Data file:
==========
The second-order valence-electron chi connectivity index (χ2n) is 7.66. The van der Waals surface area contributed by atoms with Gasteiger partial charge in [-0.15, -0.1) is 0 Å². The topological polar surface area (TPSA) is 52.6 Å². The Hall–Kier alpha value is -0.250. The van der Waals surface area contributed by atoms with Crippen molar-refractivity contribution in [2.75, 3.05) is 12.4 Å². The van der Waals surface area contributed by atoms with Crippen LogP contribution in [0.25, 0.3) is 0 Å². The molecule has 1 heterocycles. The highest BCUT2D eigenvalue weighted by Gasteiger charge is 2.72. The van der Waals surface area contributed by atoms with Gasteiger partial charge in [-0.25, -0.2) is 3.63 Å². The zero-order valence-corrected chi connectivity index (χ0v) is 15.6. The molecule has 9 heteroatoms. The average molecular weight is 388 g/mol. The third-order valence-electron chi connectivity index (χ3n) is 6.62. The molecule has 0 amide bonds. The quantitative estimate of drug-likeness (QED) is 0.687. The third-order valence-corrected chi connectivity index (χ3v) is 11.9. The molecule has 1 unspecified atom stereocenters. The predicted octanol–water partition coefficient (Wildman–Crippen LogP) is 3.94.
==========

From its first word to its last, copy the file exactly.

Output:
The second-order valence-electron chi connectivity index (χ2n) is 7.66. The van der Waals surface area contributed by atoms with Gasteiger partial charge in [-0.15, -0.1) is 0 Å². The topological polar surface area (TPSA) is 52.6 Å². The Hall–Kier alpha value is -0.250. The van der Waals surface area contributed by atoms with Crippen molar-refractivity contribution in [2.75, 3.05) is 12.4 Å². The van der Waals surface area contributed by atoms with Crippen LogP contribution in [0.25, 0.3) is 0 Å². The molecule has 1 heterocycles. The highest BCUT2D eigenvalue weighted by Gasteiger charge is 2.72. The van der Waals surface area contributed by atoms with Gasteiger partial charge in [-0.25, -0.2) is 3.63 Å². The zero-order valence-corrected chi connectivity index (χ0v) is 15.6. The molecule has 9 heteroatoms. The average molecular weight is 388 g/mol. The third-order valence-electron chi connectivity index (χ3n) is 6.62. The molecule has 0 amide bonds. The quantitative estimate of drug-likeness (QED) is 0.687. The third-order valence-corrected chi connectivity index (χ3v) is 11.9. The molecule has 1 unspecified atom stereocenters. The predicted octanol–water partition coefficient (Wildman–Crippen LogP) is 3.94.